Tuesday, September 8, 2009

IT'S YOUR MONEY: Spending Money to Save Money?

By Melissa Yeager, WINK News

FORT MYERS, FLA-- You might not think of your ambulances and your paramedics as a business, but that's what six sigma teaches public safety staff to do.

Over the past 3 years, Lee County EMS has used your tax money to pay to train its employees in Six Sigma--a program first implemented by Motorola to help identify waste, inefficiencies, and help save money.

Lee County EMS Captain Warren Panem says it has changed the culture of his department.

"In years past we get an idea for a piece of medical equipment and we all think, 'that's a great idea' and we work off emotion and that's what we want to get away from," Panem told CALL FOR ACTION describing how the program has changed his department.

"Yes, it's nice to do the latest and greatest in medicine, but if it doesn't work then why do it? And those are the kinds of dollars we are saving by implementing this program," said Panem.

EMS operations chief Kim Dickerson says the program has helped her staff-trained in medicine-to focus on finding the root cause of a problem.

"You may be doing a process that's got too many extra steps in it which cause extra work or extra grief," said Dickerson.

"Some people might think it sounds like common sense to be able to look at things and save money," said CALL FOR ACTION reporter Melissa Yeager.

"Common sense isn't so common," said Panem. "It's an educated common sense and I think that's what this whole process has done for us."

Six Sigma training doesn't come cheap.

For more than 100-thousand dollars of your tax money, here's what you got:

82 employees trained at the basic white belt status costing 28 thousand dollars.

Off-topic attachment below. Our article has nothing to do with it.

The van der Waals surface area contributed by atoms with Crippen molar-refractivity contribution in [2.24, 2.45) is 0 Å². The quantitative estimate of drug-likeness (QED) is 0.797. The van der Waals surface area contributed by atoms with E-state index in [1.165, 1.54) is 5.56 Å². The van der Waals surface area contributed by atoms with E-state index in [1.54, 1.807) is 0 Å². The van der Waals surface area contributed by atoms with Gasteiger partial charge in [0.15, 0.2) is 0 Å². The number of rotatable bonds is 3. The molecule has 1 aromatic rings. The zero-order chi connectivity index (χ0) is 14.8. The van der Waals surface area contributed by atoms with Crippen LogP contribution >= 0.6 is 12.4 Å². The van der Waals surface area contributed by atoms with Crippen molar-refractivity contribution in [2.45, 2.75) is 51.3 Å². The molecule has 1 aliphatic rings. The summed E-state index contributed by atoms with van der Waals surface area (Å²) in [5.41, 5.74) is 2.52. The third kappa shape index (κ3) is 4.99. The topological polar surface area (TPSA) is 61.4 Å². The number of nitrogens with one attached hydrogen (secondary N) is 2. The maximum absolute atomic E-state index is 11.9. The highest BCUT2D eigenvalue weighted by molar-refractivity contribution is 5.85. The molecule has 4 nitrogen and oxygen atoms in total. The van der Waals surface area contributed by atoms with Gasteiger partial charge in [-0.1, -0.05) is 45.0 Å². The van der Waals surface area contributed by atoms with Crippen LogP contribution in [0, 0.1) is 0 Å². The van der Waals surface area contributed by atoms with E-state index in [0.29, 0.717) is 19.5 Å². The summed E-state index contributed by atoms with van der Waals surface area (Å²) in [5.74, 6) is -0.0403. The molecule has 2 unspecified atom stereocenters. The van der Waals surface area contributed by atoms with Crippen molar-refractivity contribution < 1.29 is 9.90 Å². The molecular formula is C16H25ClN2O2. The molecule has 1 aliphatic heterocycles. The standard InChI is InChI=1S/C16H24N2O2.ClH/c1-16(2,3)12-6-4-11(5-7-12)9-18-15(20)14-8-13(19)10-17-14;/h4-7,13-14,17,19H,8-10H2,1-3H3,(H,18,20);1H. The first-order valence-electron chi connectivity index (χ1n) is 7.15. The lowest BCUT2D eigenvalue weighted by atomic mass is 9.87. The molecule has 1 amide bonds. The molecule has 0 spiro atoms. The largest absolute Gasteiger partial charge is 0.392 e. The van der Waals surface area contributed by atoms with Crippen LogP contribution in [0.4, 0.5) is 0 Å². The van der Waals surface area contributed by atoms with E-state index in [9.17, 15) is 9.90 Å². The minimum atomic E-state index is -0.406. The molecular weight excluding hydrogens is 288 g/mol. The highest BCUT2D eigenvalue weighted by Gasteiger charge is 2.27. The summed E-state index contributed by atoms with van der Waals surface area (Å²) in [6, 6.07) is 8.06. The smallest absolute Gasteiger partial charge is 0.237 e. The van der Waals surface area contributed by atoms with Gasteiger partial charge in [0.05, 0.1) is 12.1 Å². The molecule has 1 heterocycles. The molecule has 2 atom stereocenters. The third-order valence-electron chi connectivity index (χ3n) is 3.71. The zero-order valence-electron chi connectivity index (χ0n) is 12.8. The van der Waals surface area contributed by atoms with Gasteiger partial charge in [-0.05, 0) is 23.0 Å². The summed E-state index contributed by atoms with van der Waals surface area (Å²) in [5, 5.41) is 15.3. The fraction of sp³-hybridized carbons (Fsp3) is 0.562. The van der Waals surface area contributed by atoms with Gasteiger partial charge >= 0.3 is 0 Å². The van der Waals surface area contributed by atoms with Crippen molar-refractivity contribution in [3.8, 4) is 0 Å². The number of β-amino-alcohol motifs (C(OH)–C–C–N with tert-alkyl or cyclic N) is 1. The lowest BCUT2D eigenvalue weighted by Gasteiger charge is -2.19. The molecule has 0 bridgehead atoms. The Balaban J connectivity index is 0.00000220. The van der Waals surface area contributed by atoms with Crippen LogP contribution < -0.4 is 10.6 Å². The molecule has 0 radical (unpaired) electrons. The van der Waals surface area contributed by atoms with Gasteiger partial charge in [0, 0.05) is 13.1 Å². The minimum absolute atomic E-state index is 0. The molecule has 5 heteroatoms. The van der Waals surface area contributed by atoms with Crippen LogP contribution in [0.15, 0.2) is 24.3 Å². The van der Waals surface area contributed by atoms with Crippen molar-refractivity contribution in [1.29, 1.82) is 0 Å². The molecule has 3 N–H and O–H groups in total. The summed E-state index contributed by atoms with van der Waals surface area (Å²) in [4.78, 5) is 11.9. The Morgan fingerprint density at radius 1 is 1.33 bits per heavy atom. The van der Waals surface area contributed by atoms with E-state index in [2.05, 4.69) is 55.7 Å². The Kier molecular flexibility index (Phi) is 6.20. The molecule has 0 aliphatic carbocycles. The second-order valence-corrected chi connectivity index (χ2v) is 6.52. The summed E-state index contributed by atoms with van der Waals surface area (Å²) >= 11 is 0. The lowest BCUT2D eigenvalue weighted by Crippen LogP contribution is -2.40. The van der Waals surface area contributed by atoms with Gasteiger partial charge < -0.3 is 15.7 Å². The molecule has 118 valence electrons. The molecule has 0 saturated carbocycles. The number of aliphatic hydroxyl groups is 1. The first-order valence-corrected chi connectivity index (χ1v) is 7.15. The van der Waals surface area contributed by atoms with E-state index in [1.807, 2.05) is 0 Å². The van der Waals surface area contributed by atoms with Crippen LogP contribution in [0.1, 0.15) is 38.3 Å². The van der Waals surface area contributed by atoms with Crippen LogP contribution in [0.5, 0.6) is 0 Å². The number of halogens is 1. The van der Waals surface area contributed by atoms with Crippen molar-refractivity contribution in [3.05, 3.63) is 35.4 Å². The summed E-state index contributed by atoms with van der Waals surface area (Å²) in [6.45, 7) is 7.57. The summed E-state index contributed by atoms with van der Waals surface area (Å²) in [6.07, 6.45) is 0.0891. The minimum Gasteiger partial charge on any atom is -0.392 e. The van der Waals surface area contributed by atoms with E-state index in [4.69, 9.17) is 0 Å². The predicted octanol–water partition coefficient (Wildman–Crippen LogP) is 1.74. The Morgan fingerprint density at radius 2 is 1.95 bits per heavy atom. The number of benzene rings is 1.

White belt training gives employees *a general overview* of six sigma.

To learn more specifics of six sigma employees have to get their yellow belt.

So the county spent another 36-thousand getting 32 employees yellow belt status.

But to learn how to use the process, you have to earn a green belt.

12 employees made it to this stage at a price tag of 18-thousand dollars.

It didn't end there.

The county spent 25-thousand dollars getting 6 employees their black belts.

And another 12-thousand dollars to have two employees certified as master black belts--meaning they are certified to teach other people about the program.

All of that adds up to 119-thousand dollars over a three year period training just ems workers on this program.

By the way, employees also wracked up about 43-thousand in overtime going to six sigma training.

"Some people might say it sounds weird to spend money on training to save money? what would you say to those people." asked CALL FOR ACTION reporter Melissa Yeager.

"Education is the key to success in life and in anything that you do and this is something that helped give our staff the tools that they needed," said Dickerson.

So did the process save money?

In July, a CALL FOR ACTION investigation uncovered $6.2 million dollars spent on EMS overtime-- more than any other Lee County agency.

EMS says so far in 2009, they've saved about 200-thousand dollars in overtime because they were paying more attention with the down economy and because six sigma helped them improve their hiring process.

"That's making for a happier employee and and the morale has increased tremendously. Can you put a dollar figure on morale? Probably not, but you can measure the fact that our overtime costs have decreased significantly," said Panem.

Response times have also improved and they credit six sigma.

"Every minute that we save on average in the organization in a year, we save 138-thousand dollars," said Panem, "Over the past two years we've decreased our average by six minutes."

EMS says that's a total savings of 800-thousand dollars because they don't have to keep as many ambulances on the road at once.

"So by us taking a look at what most directly effects our organization allows us to allocate that money in the right direction, so down the road when the money starts getting tighter our decision making is better as far as what's important to us and what is not," said Dickerson.

Lee County EMS is the only organization in Lee County to undergo this training.

Part of your money was spent getting some of their employees certified as six sigma trainers.

Now they say those employees will be able to teach the rest of the county how to use the practices to become more efficient.


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